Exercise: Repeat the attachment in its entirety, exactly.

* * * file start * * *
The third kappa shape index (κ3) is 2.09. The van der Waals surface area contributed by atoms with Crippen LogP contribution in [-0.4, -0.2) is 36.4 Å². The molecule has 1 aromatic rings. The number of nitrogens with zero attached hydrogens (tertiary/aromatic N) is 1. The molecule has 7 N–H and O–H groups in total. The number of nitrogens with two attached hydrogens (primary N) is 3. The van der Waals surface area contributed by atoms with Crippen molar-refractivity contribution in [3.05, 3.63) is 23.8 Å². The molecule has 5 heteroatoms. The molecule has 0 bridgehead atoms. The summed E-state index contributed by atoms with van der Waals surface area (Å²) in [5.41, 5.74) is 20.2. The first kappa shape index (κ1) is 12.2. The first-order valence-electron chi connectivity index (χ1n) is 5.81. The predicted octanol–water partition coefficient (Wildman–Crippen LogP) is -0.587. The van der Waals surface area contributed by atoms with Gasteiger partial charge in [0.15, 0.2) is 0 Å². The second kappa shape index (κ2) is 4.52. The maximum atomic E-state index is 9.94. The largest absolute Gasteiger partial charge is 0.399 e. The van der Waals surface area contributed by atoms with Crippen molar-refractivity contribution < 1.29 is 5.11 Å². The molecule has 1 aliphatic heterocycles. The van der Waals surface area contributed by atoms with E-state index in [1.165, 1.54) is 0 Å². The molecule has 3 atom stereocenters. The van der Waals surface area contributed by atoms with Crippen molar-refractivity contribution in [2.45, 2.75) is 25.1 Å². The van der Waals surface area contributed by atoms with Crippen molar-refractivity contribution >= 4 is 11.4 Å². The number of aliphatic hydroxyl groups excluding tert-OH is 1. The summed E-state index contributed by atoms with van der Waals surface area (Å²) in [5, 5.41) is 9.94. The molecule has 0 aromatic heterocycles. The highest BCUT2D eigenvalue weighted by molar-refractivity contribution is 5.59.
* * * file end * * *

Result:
The third kappa shape index (κ3) is 2.09. The van der Waals surface area contributed by atoms with Crippen LogP contribution in [-0.4, -0.2) is 36.4 Å². The molecule has 1 aromatic rings. The number of nitrogens with zero attached hydrogens (tertiary/aromatic N) is 1. The molecule has 7 N–H and O–H groups in total. The number of nitrogens with two attached hydrogens (primary N) is 3. The van der Waals surface area contributed by atoms with Crippen molar-refractivity contribution in [3.05, 3.63) is 23.8 Å². The molecule has 5 heteroatoms. The molecule has 0 bridgehead atoms. The summed E-state index contributed by atoms with van der Waals surface area (Å²) in [5.41, 5.74) is 20.2. The first kappa shape index (κ1) is 12.2. The first-order valence-electron chi connectivity index (χ1n) is 5.81. The predicted octanol–water partition coefficient (Wildman–Crippen LogP) is -0.587. The van der Waals surface area contributed by atoms with Gasteiger partial charge in [0.15, 0.2) is 0 Å². The second kappa shape index (κ2) is 4.52. The maximum atomic E-state index is 9.94. The largest absolute Gasteiger partial charge is 0.399 e. The van der Waals surface area contributed by atoms with Crippen molar-refractivity contribution < 1.29 is 5.11 Å². The molecule has 1 aliphatic heterocycles. The van der Waals surface area contributed by atoms with E-state index in [1.165, 1.54) is 0 Å². The molecule has 3 atom stereocenters. The van der Waals surface area contributed by atoms with Crippen molar-refractivity contribution in [2.45, 2.75) is 25.1 Å². The van der Waals surface area contributed by atoms with Crippen molar-refractivity contribution >= 4 is 11.4 Å². The number of aliphatic hydroxyl groups excluding tert-OH is 1. The summed E-state index contributed by atoms with van der Waals surface area (Å²) in [5, 5.41) is 9.94. The molecule has 0 aromatic heterocycles. The highest BCUT2D eigenvalue weighted by molar-refractivity contribution is 5.59.